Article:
User talk:Tdw

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Welcome!

Hello, Tdw, and welcome to Wikipedia! Thank you for your contributions. I hope you like the place and decide to stay. Here are a few good links for newcomers:

I hope you enjoy editing here and being a Wikipedian! Please sign your name on talk pages using four tildes (~~~~); this will automatically produce your name and the date. If you need help, check out Wikipedia:Questions, ask me on my talk page, or place {{helpme}} on your talk page and someone will show up shortly to answer your questions. Again, welcome!  RJFJR 17:30, 20 April 2006 (UTC)

Better for Everyone[edit]

So, all told, we managed to do what Wikipedia is all about. The end result is better than what we started with, despite the bumps along the way. Hopefully we won't have to run down such an ragged road to get there in the future, but I'm happy with progress, despite how we got there. Maybe we'll bump into eachother again later. For now, good luck with your projects. Consequentially 15:35, 4 May 2006 (UTC)

YAPM (Yet Another Page Move)[edit]

You told Marco79 exactly what I myself wanted to tell him, but I didn't have the time this morning. As for the intro, your solution is pretty close to what I have in mind; those long lists of nations and organizations belong somewhere else (British English, American English, International English) (and how can you say that Japan uses AmE or the Netherlands uses BrE? *Americans* use AmE and *the British* use BrE! Other nations may follow Br or Am spelling, conventions, terminology, etc.) One thing, perhaps the main article should not have a list of its spinoffs, as you find the relative links en route, while you read, in their natural contexts. --JackLumber 19:36, 4 May 2006 (UTC)

A few suggestions for the intro: I would retain a brief hint of the existence of different British dialects (actually, Britain has probably more dialects than North America and Australia combined!). And I guess it's pretty safe to retain the paragraph about international communication (but not the part about the role of English as an additional language---since it can be found at English language). And I would change "does not cover" to "does not attempt to cover"---to suggest that it would be too hard an undertaking. --JackLumber 12:09, 5 May 2006 (UTC)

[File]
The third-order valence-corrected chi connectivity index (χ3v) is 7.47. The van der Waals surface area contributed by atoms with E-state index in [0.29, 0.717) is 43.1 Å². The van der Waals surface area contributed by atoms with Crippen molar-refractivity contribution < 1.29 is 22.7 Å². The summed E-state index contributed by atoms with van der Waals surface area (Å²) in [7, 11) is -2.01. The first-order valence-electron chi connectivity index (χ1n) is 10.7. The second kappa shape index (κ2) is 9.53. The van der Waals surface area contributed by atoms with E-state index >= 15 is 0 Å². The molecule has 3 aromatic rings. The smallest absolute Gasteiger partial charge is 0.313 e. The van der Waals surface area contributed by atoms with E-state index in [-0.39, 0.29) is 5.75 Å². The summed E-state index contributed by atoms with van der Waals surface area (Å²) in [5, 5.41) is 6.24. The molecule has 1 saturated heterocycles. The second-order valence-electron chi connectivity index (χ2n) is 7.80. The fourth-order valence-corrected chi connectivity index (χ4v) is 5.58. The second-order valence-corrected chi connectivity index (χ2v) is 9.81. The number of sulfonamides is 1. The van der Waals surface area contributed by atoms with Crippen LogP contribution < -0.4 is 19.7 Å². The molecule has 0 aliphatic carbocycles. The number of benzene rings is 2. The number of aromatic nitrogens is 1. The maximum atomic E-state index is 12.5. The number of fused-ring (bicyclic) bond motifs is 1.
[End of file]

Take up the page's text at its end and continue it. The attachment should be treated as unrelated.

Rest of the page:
I just made a few changes to your Intro 2 draft---take a gander. JackLumber, 12:14, 19 May 2006 (UTC)

Re: new words[edit]

And the one-eyed undertaker, he blows a futile horn. -- The undertaker in his midnight suit says to the masked man, "Ain't you cute!" -- The guilty undertaker sighs. Yes, we use undertaker---Bob Dylan does at least... And we also use mortician with the same meaning. Some of the to-be-added words are discussed just below the list, and many cases are pending, as you have probably noticed. As for bomb, see the very American and British English differences#business (another section that could use cleanup, btw)... JackLumber 20:12, 8 May 2006 (UTC)

New Words & More[edit]

For starters, when I make a mistake or a slip, you should not post it on the talk page, but rather be bold and fix it yourself :-) I queried the British National Corpus and found out that undertaker outnumbers mortician 32:1, maybe we can add mortician to the American words. Thanks for your job with the redirects, but I guess you might want to back me up: check it out yourself. -- JackLumber 20:36, 9 May 2006 (UTC)

Thanks for your support. "Australian words" is not really a "list," and I decided to name the Canadian page "Canadian words" for consistency. Thanks for updating the links; the existing links to List of Canadian/Australian words are pretty much irrelevant, so I don't think we need to change them---if the redirects get deleted we can update the links afterward, otherwise they will just stay put (although I really can't see the point of keeping them. Go figure, as we say!). You're doing a great job with the intro---we can make a full-fledged introductory section (titled perhaps "Historical background") with your notes. JackLumber 13:37, 10 May 2006 (UTC)